The Weekender: ‘Surprise bill’ protection, newspaper losses hurt muni financings + $1m in student loans

Keep at it. Photo by Nigel Tadyanehondo on Unsplash

‘The Weekender’ spotlights what you might have missed on BirdDog and why a few headlines from elsewhere matter for Tennessee.



New: Virtual reality will, probably, come to a clinician near you—raising questions about its uses and ‘how to be human with it’

I’m no gamer, but I was giddy about my VR experience. There’s a growing group of VR evangelists trying to bring the headsets into mainstream medicine. Read a companion piece in the Nashville Post .


State officials, looking for ways to develop a workforce that can ‘bob, weave, and adjust,’ push to forge apprenticeship network

Workforce development is the ‘it’ issue. People in the prime of their career, from their 30s to 50s, are finding that advances in technology and automation mean there’s no longer a straightforward career path.
“This is going to happen more and more going forward. We have to be aware of what’s happening,” said Burns Phillips, commissioner of the Tennessee Department of Labor and Workforce Development. “Unfortunately it’s easier to identify what won’t be there than what will.”


VC and growth equity investors on how to get their attention: Be different, be smart




1. Consumers would get protection from surprise ER bills under measure OK’d by Missouri lawmakers

Samantha Liss, St. Louis Post Dispatch

A new legal measure out of Missouri’s legislature aims to help block people from getting hit with so-called “surprise bills” from trips to hospital emergency rooms.  Patients get surprise bills when they see an out-of-network provider at an in-network facility.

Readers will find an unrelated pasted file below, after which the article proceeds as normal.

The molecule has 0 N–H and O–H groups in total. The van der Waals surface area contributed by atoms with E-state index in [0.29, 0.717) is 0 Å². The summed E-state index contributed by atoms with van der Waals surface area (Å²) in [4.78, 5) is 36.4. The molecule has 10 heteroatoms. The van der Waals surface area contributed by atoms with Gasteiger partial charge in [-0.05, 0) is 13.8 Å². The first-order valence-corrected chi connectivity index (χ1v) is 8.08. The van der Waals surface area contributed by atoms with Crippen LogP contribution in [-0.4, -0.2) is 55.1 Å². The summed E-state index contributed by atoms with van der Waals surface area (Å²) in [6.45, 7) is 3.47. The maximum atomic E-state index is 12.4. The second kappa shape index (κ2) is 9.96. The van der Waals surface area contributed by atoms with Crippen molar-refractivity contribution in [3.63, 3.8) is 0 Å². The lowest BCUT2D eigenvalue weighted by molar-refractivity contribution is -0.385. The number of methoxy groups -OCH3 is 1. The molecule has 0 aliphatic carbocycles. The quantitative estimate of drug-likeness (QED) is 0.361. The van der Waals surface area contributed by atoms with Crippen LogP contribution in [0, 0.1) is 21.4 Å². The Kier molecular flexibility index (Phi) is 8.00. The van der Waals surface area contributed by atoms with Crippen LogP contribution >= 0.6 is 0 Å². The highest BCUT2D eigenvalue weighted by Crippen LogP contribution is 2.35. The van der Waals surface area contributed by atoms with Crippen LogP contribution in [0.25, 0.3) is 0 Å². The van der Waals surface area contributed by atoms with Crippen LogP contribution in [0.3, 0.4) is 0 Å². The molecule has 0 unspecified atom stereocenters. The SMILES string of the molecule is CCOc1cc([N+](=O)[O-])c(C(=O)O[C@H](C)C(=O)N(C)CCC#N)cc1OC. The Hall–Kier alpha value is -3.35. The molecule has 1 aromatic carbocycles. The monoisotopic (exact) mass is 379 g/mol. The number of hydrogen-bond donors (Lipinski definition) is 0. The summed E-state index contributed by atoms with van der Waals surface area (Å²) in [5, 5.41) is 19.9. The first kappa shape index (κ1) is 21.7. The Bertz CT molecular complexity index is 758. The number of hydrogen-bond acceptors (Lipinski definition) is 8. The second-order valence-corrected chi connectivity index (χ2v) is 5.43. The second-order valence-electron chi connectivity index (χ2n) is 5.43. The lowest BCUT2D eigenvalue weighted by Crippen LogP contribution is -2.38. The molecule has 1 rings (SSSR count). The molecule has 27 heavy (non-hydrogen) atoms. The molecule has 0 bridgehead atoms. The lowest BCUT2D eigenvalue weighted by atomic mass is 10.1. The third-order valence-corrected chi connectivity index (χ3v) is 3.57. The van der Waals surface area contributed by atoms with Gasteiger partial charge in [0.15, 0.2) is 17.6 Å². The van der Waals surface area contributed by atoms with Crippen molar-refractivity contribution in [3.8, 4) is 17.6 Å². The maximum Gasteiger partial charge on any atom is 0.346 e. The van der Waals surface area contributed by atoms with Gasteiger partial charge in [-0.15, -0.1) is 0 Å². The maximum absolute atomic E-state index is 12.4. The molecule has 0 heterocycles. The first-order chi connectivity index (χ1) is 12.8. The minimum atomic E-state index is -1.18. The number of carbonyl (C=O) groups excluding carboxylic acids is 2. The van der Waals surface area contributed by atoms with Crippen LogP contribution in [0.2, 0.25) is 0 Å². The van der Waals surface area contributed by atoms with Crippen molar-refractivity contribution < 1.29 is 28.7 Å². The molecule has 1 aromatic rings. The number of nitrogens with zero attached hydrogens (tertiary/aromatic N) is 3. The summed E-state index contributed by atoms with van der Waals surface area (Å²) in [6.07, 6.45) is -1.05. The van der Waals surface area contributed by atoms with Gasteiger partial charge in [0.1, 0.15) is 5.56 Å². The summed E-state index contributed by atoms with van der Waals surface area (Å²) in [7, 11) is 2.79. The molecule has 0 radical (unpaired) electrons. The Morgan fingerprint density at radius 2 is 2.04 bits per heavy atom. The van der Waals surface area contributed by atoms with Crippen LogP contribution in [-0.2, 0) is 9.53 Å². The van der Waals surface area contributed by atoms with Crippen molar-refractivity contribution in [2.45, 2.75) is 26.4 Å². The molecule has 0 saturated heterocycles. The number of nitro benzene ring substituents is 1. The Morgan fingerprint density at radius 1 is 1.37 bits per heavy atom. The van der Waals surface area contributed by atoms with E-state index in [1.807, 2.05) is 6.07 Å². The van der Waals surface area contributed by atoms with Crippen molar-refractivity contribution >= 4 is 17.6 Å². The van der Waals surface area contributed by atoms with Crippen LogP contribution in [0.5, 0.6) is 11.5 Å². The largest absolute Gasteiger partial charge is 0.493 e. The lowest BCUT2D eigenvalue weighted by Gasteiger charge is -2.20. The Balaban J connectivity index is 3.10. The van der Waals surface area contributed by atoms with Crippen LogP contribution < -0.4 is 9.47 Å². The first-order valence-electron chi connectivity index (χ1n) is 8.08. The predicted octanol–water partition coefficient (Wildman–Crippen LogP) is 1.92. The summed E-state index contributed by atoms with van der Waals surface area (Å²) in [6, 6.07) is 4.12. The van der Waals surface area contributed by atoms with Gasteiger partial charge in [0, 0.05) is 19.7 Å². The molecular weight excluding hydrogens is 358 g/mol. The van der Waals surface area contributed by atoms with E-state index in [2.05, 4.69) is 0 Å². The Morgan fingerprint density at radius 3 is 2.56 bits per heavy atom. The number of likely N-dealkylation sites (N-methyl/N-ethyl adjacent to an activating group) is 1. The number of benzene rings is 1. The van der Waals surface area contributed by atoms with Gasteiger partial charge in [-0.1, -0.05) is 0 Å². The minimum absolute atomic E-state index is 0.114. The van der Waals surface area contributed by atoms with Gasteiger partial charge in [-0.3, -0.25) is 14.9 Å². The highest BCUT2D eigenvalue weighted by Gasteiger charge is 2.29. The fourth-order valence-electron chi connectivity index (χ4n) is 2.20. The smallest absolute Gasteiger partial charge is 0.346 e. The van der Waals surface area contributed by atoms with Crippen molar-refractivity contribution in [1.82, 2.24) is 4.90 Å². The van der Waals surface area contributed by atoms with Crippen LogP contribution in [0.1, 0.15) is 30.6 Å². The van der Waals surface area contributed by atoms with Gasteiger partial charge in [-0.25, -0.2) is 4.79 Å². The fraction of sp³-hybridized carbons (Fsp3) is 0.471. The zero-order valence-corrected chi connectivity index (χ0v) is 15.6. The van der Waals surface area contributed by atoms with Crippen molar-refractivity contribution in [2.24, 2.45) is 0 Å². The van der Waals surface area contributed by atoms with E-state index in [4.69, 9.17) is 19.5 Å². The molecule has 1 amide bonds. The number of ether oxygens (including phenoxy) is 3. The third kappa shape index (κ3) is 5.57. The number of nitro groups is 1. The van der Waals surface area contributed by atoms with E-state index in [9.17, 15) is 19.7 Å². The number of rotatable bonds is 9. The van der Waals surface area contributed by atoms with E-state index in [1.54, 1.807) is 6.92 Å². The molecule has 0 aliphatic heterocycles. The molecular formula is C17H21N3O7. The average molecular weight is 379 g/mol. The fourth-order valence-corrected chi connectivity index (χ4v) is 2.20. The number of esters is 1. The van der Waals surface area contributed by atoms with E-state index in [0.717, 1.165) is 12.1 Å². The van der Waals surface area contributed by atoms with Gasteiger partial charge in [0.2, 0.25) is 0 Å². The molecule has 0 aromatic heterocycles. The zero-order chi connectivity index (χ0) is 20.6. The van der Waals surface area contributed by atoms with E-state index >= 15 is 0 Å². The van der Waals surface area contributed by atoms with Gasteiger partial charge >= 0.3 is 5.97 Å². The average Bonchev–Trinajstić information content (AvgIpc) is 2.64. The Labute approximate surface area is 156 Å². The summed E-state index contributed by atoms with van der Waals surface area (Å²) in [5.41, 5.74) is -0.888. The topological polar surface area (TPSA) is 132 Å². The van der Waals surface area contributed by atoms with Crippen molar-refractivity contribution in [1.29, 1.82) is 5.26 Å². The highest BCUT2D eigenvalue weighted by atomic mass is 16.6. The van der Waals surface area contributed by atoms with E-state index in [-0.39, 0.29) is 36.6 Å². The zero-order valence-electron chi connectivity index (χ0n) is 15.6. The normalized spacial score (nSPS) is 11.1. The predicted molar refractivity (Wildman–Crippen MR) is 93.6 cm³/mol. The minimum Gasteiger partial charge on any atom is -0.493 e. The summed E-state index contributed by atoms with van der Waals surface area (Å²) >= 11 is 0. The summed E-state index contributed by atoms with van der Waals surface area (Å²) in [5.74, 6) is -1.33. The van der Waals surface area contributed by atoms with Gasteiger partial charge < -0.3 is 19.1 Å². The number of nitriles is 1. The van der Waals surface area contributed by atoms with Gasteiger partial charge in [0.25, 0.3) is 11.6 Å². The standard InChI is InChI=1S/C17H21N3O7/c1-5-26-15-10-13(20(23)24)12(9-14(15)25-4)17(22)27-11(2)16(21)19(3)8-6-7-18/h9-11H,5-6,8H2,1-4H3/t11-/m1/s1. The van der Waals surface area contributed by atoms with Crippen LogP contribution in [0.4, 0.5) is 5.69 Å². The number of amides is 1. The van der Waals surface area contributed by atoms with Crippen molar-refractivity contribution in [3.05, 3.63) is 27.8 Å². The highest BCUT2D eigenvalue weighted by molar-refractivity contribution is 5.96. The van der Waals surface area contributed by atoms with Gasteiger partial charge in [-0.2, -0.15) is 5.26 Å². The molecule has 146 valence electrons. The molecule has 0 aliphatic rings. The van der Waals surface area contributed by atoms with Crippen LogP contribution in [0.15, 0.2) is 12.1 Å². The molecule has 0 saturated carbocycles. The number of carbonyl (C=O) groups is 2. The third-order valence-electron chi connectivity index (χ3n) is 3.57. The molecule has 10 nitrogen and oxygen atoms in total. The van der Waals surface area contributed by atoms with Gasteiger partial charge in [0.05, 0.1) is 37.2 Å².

The bill does not extend to in-patient settings beyond the emergency room.

Tennessee’s state legislature convened a task force on surprise billing —also known as balance billing — in 2017 but nothing formal came from that.

Missouri, on the other hand, saw insurer giant Anthem launch a new payment structure for emergency room visits under which it wouldn’t pay for some visits that it deemed non-emergency. 


2. ‘It’s worse than murder’: how rural America became a hospital desert

Michael Graff, The Guardian

This is a detailed portrait of communities in Alabama, Mississippi and North Carolina that have been hit by hospital closures.

It’s a story that will ring familiar to people who live in rural Tennessee communities.


3. Freeman Webb Buys the Nashville Scene, the Nashville Post and Nfocus

Scene Staff, Nashville Scene

Real estate developer Freeman Webb, co-headed by former Nashville mayoral hopeful Bill Freeman, bought the publications from SouthComm.

The publications saw a substantial staff cut last year, including the loss of Scene editor Steve Cavendish.

Layoffs, which have routinely hit The Tennessean and its affiliates, have shrunk the Nashville area’s press corps.